With the 2015 en primeur campaign underway in Bordeaux there is a great deal of excitement, anticipation and concentration on the red wines of the left and right bank. The naturally sweet wines of Barsac and Sauternes are often overlooked during the frenzy of activity around Bordeaux. Paul Caputo spoke to Aline Baly of Chateau Coutet in Barsac.
How would you describe the 2015 vintage for Chateau Coutet? The harvest was exceptional thanks to favorable climatic conditions. It took place in comfortable temperatures and under the sun in September, followed by a bit of humidity in early October, to end again with plenty of sunshine. The harvest was homogeneous with a beautiful witnessed maturity and the botrytis attacked very ripe berries.
Chateau Coutet's wines are known for their fresh acidity. How do you expect the 2015s to develop?
Today, the nose on the Coutet 2015 is marked by a dominance of exotic fruits: mango, ginger, and pineapple. Added to this are the peach aromas and candied bitter oranges. On the palate the attack is remarkably fresh considering the power of wine. The mid-palate reveals a nice balance highlighting the minerality of our terroir. Down the road, the 2015 vintage will continue to be defined by its finesse, with an impressive freshness that juxtaposes the strength of the wine.
Was there much of a difference between the growing season at your estate in Barsac and that further south in Sauternes? Similar climatic were experienced for both Sauternes and Barsac in 2015. However, it is clear from the tastings that the 2015 vintage that the terroir differences between the appellations mark the wines with distinct characteristics. With the presence of mainly clay and limestones in Barsac, the terroir’s capacity to retain water and coolness gave the wines a lot of freshness. While Sauternes’ gravels, amongst other soil components, retain heat and give the wines a bit more opulence than their neighbors to the north.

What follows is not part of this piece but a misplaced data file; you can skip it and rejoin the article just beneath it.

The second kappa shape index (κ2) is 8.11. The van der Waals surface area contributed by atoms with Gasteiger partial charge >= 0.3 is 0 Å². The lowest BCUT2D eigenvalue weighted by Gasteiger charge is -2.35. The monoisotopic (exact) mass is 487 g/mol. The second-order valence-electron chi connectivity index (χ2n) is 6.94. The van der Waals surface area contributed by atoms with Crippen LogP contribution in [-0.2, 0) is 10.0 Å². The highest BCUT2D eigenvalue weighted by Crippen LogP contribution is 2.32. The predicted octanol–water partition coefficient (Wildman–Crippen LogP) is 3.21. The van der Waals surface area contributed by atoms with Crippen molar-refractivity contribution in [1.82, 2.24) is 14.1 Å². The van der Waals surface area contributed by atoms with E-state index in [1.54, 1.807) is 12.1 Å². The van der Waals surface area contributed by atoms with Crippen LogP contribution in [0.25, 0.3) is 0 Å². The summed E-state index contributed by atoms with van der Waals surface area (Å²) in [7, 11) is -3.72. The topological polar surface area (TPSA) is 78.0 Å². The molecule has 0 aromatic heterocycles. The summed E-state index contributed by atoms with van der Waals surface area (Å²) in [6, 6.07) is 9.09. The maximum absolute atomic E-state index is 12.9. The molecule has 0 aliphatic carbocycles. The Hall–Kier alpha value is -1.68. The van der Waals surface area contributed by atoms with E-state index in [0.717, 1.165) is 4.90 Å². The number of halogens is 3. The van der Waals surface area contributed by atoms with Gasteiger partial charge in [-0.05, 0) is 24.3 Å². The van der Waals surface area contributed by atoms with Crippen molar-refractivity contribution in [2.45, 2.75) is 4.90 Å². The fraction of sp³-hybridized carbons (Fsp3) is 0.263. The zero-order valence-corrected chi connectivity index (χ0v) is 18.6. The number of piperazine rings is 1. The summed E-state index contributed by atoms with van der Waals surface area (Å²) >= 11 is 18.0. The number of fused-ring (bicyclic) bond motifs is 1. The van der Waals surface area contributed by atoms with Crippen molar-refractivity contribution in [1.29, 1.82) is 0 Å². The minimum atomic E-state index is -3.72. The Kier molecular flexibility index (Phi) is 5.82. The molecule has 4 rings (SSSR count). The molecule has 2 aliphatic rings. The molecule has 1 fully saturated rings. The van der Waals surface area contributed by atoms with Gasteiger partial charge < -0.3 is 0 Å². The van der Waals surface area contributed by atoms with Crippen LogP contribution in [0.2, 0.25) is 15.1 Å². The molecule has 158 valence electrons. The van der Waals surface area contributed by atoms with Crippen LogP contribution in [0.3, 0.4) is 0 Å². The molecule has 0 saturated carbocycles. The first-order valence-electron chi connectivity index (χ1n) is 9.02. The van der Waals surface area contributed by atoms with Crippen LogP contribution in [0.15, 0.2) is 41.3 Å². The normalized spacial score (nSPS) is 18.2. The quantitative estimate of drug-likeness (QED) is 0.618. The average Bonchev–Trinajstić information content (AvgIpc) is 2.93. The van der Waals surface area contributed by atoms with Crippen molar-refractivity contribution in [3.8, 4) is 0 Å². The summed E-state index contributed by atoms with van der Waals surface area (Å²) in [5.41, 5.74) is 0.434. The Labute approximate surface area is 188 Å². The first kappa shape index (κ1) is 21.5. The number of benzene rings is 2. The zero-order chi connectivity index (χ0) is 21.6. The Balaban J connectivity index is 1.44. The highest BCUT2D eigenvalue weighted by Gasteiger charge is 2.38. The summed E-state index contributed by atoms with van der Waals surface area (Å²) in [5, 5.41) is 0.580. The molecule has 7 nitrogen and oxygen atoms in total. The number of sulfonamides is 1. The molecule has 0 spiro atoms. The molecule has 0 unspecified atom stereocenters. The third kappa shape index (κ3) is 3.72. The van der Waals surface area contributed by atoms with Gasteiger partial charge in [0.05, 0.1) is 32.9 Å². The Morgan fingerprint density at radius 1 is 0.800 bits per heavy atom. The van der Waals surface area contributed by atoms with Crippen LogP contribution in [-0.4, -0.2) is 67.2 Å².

The hype around Bordeaux's red wines is very positive so far. Does the popularity of a good red wine vintage carry over and translate into more demand for sweet wine? We are very excited that the En Primeur week tastings resulted in positive reviews for both the Left and Right Banks; whether red, white or gold (my personal favorite term for the sweet wines of Bordeaux), everyone is enthusiastic! It is always easier for a consumer to remember the characteristics of a vintage when that reputation can be applied to all of Bordeaux. We are excited that everyone is positive for the wines of Sauternes and Barsac, just as they are for all of the other appellations that make up our beautiful region.
Your dry white, Opalie de Chateau Coutet is a blend of 50% Sauvignon Blanc and 50% Sémillon. What can we expect from 2015? We’ve just released the first bottles of Opalie de Chateau Coutet 2013, which is blend of 50% Sauvignon Blanc and 50% Sémillon, this is the case as well for the 2014 vintage. While the 2015 blend is 40% Sauvignon Blanc and 60% Sémillon. The release dates of the 2014 and 2015 vintages are still to be determined.
Which is your favourite Coutet vintage and why? Difficult question to answer!! How can I pick a favorite amongst all the wonderful vintages that my family has produced since arriving on the estate in 1977? Or the treasures in the library cellar left in our care by the previous custodians? But I would like to suggest the 2009 vintage as it was the first vintage that I saw from beginning to end upon joining my uncle at Chateau Coutet. Under his guidance and the support of our amazing team, I had the privilege of partaking in this mysteriously beautiful process that we call winemaking for the first time in my life. While every year provides a different experience, you always remember the first time you witnessed the year of hard work that occurs and is completely dependent on nature.